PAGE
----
SILER CITY — As the repairs piled up on his Siler City home, Robert Person did his best to keep pace with them.
But small jobs eventually turned into big ones, and the 69-year-old Army veteran had no choice but to realize his limitations. That turned out to be difficult for a young man coming from a family of 11 siblings. As such, he didn’t possess the greatest amount of patience upon beginning his military service.
“I learned a lot,” Person said of his service time. “We had to have patience, and I didn’t have none! When I got in there, I learned patience in there. That’s a good thing because my mama practically raised us by herself. There was 11 of us, and she practically raised us by herself.”
Through the Home Depot Foundation and Meals on Wheels America’s Helping Homebound Heroes Grant, Person and his wife were able to receive needed repairs. Volunteers from area Home Depot stores came out to assist with exterior work, while Rebuilding Together of the Triangle, a partner of the Chatham County Council on Aging, took on the interior projects with the bathroom and shower installation. He learned of the Helping Homebound Heroes program from his brother, who brought it to his attention while scouring the Internet.
This marks the third consecutive year the Council has secured grant funding towards the Helping Homebound Heroes project in Chatham County, aimed toward providing home repairs for veterans in need.
Serving from 1973-76, Person’s time in the Army took him to basic training at Fort Jackson (Columbia, S.C.), Oklahoma and overseas in Germany for a spell. An artillery specialist with his unit, Person returned to North Carolina to be stationed at Fort Bragg, where he was in the XVIII Airborne Corps.
While Person’s mobility is not severely hampered, there are physical limitations. He continues to work part-time as a truck driver, but a cracked bone in his back makes pain a constant companion. He’s also overcome a heart attack.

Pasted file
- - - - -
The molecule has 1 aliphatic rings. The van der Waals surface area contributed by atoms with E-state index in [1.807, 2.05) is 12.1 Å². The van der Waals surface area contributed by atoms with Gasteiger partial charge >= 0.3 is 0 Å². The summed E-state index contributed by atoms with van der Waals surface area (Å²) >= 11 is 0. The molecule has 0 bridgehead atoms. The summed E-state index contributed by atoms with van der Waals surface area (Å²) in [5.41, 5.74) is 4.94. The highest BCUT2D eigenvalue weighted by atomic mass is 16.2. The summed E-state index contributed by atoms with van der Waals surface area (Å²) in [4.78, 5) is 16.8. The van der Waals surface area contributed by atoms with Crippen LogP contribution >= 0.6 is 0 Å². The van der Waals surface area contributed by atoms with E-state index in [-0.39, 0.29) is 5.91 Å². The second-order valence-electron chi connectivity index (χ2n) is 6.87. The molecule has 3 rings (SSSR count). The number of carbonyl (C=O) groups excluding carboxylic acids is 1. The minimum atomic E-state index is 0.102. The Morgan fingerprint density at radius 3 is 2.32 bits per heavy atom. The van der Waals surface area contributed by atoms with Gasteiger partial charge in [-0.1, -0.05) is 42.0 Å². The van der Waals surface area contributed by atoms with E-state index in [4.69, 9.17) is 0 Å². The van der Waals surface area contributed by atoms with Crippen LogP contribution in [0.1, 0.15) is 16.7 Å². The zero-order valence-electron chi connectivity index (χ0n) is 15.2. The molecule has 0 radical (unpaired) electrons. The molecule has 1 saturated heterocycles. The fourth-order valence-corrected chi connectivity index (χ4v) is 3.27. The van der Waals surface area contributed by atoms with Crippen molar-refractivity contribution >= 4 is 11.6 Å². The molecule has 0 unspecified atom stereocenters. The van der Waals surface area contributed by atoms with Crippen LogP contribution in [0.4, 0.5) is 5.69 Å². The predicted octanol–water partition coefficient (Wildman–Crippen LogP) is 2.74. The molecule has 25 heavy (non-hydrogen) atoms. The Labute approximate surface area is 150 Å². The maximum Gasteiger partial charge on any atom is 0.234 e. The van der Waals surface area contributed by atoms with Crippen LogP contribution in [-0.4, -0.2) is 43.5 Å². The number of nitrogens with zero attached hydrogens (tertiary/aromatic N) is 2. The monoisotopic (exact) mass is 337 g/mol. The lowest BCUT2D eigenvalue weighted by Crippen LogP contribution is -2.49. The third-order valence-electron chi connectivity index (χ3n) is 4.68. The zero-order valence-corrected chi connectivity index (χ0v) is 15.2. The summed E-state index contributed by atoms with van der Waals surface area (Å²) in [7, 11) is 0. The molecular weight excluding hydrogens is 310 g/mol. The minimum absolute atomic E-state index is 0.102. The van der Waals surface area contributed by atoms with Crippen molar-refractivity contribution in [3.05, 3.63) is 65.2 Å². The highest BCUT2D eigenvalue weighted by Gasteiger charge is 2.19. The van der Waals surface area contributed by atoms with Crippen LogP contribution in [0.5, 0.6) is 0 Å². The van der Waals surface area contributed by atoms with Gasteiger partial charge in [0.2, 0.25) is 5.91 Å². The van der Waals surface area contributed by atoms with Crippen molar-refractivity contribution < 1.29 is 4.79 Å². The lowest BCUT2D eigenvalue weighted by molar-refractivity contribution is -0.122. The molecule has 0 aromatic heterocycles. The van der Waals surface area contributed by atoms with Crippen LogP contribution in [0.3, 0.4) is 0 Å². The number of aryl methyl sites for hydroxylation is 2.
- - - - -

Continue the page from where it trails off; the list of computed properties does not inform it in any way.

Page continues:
“I do a lot of stuff I don’t have any business doing,” Person said. “It’s interesting, just to be able to do it. My classmates for instance, there aren’t many of them left. Their health is bad, and I’m thankful that I’m able to get around and do things.”
However, the scope of work needed on his home was not one of them. Exposed siding left the home vulnerable to higher energy costs with air coming in, and the kitchen ceiling started to drop. Person’s wife, Jackie, needed a shower installed after problems with her feet made it hard to step over into a tub.
“The ceiling had started to drop over the stove right there,” Person said. “It sags, and it was getting pretty tough. I needed another bathroom, because (Person’s wife) isn’t going to be able to get in no tub. We needed that, because getting over that tub – the other night, she went up against the wall trying to step up there.”
Limited resources made the program a blessing for Person and his wife.
“I was glad to get this help,” Person said. “Financially, I ain’t got no money. Lumber is so high it’s pitiful now. It was just going to get worse, and I wasn’t able to afford to have it all fixed at one time.”
Person turns 70 in December and sees the Helping Homebound Heroes grant as not only an early birthday present but a pre-Christmas blessing.
“Right now, it’s leaving me stress free!” he said. “This is a load off my mind, and I had no idea it was going to get done. But they didn’t waste a lot of time getting to it, I tell you that.”
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